man watching boats go by into the horizon

Living Between the Bathroom Stalls

When you live with ulcerative colitis, every second of relief becomes precious. Living with IBD is living between the bathroom stalls, literally and metaphorically. If it weren’t already challenging enough to deal with a chronic illness, we also live in the most distracting era of human history. Content has become unavoidable. It comes in so many different flavors, from a podcast to an Instagram cat picture. But there’s nothing vanilla about managing all of the noise that swirls around us on a daily basis.

I average about 183 notifications on my phone a day. That’s without considering all of the other messages from the other devices that I live and work with regularly. Furthermore, though the line between the online world and the “real world” continues to blur, we still have to manage our offline personas as well as our digital avatars. When you factor in managing a social life, work, and home responsibilities it can feel like you’re running away from the ever-advancing hands of the clock.

Accomplishments and to-do lists with UC

For me, I struggle with not living in between the seconds. Often, I feel like if I am not accomplishing something then I am wasting time. Simply put, every choice and every action I take has begun to feel like a sacrifice of something else. When I make choice A, I do so knowing that I am throwing choice B-Z into an abysmal volcano. I dread the inevitable eruption that will force me to confront the would haves and could haves of yesteryear.

I’ve tried using countless to-do lists and my house is the Death Valley of journals. To me, there’s always been so excitingly terrifying about the blank page or an empty notebook. In the emptiness, there’s so much promise and possibility. However, after I shovel through all of that hope and opportunity, I scrape the bottom where commitment and indecision lie buried. And again, it’s so blissfully easy to get distracted by doctors' appointments, work projects, and guilty pleasures. To be honest, I feel like my favorite thing to do is to watch time, decisions, and projects drift by me like a ship sailing out of port to some unforeseeable land beyond the horizon of my imagination. At the end of the day, though, it’s not poetic, it’s a frustration that runs on and on.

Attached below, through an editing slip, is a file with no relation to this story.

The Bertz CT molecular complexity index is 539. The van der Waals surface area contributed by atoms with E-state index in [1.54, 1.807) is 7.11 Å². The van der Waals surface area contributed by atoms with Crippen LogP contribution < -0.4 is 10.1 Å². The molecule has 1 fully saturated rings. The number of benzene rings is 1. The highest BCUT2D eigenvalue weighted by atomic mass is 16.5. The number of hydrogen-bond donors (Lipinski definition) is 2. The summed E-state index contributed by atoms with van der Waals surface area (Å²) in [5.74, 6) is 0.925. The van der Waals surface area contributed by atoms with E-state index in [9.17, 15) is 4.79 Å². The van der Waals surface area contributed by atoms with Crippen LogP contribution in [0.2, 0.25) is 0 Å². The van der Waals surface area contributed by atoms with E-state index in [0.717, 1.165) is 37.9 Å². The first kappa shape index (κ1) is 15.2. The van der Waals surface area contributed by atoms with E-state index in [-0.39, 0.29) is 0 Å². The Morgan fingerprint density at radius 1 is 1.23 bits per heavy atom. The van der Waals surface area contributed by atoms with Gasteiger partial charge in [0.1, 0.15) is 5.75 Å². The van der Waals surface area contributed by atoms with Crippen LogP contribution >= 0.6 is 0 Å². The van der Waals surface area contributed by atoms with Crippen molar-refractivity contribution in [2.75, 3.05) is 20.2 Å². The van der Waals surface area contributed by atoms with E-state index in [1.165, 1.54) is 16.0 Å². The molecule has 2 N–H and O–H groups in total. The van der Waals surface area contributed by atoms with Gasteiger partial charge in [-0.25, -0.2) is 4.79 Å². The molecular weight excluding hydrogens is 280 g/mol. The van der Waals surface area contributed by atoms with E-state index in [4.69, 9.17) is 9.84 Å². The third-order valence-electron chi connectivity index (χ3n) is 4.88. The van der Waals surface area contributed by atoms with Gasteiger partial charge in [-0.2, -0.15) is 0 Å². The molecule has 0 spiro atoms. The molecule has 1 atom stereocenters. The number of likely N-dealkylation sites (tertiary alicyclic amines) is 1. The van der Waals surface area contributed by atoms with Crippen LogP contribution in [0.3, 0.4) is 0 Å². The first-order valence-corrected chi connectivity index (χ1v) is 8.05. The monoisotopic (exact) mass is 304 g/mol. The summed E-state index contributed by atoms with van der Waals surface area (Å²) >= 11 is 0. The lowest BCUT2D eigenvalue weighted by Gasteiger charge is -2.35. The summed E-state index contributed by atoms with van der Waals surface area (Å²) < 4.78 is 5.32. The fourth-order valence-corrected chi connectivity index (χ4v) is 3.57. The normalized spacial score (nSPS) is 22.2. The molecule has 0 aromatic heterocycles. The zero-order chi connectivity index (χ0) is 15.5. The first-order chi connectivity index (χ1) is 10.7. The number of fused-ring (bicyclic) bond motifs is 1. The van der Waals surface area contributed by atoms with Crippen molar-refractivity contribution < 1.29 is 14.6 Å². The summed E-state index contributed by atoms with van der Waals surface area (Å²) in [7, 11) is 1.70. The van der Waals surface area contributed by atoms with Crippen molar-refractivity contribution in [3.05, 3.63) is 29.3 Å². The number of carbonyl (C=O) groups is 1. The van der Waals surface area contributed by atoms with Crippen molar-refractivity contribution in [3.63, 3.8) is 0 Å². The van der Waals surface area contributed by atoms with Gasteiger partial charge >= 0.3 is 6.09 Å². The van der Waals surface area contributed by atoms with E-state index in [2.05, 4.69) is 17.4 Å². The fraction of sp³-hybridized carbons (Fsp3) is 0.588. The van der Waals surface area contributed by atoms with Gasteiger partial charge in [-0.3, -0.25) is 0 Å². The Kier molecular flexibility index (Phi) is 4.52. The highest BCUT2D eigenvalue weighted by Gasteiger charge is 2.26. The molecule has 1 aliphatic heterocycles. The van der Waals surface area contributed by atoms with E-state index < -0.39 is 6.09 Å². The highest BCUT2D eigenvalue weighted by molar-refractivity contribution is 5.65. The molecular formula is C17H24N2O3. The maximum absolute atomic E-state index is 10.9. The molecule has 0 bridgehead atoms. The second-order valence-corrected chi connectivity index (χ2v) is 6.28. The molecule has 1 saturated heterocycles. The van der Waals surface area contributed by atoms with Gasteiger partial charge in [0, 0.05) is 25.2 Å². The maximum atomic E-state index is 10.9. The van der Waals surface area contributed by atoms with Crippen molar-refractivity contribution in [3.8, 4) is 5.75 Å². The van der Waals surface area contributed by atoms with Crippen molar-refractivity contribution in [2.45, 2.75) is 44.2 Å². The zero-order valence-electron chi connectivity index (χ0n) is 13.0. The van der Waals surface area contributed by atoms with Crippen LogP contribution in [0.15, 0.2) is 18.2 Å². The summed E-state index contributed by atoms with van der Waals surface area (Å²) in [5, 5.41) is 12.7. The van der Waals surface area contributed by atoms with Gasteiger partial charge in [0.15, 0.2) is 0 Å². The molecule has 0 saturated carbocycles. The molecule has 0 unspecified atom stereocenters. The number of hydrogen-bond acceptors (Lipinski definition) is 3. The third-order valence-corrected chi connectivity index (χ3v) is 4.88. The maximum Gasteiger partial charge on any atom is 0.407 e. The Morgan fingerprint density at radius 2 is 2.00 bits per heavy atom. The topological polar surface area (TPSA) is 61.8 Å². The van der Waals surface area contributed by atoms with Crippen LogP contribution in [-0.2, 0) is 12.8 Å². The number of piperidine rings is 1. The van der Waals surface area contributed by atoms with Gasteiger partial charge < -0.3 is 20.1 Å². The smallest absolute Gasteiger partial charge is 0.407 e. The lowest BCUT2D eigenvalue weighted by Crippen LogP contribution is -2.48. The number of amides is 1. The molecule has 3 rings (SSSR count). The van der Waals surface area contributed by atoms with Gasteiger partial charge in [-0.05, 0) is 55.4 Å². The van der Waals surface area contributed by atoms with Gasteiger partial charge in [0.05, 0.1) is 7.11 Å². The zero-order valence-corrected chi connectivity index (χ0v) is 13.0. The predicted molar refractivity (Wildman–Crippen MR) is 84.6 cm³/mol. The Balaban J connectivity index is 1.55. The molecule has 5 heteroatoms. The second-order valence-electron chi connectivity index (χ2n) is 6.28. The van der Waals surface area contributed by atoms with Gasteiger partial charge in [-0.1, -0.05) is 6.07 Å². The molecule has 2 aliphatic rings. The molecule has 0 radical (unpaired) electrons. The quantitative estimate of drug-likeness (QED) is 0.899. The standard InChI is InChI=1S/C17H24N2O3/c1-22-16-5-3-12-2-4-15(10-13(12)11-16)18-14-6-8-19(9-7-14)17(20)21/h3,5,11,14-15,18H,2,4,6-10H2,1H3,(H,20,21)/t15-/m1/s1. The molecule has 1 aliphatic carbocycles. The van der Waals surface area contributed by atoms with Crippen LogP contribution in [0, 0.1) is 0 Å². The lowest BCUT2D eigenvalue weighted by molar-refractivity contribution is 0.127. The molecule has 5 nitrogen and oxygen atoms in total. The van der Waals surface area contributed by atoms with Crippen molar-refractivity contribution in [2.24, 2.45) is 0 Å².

Living with a chronic illness is not normal

All of these thoughts stem from experiences in the average, nine-to-five, hum-drum days of my life. They come from the beige normalcy of life. From the moments take place long before a protagonist’s dramatic conflict with the antagonist, and long after their heroic triumph. But living with a chronic illness is by its very definition - not normal. It’s an unpredictable exemption that remits and flares. Thus, all of this time-management becomes all the more difficult.

So I’m working on becoming more comfortable with the silence and the lack of anything in certain moments of my time. After all, time is infinite, and what I don’t know even know what I’m so desperately seeking to fill it yet. Instead, I’m starting to accept that maybe inspiration comes from lack and laziness. That maybe, as humans, we are driven to create not to fight a battle against emptiness, but because of it. I’m starting to believe that inspiration and progress are sparks in the darkness, and without the darkness we could not see the light. I’m working to accept myself for resting and to realize that healing takes time. It’s hard, but it’s getting easier every day. Until then, I’ll take comfort in knowing that there’s always time to stop and smell the roses.

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This article represents the opinions, thoughts, and experiences of the author; none of this content has been paid for by any advertiser. The team does not recommend or endorse any products or treatments discussed herein. Learn more about how we maintain editorial integrity here.

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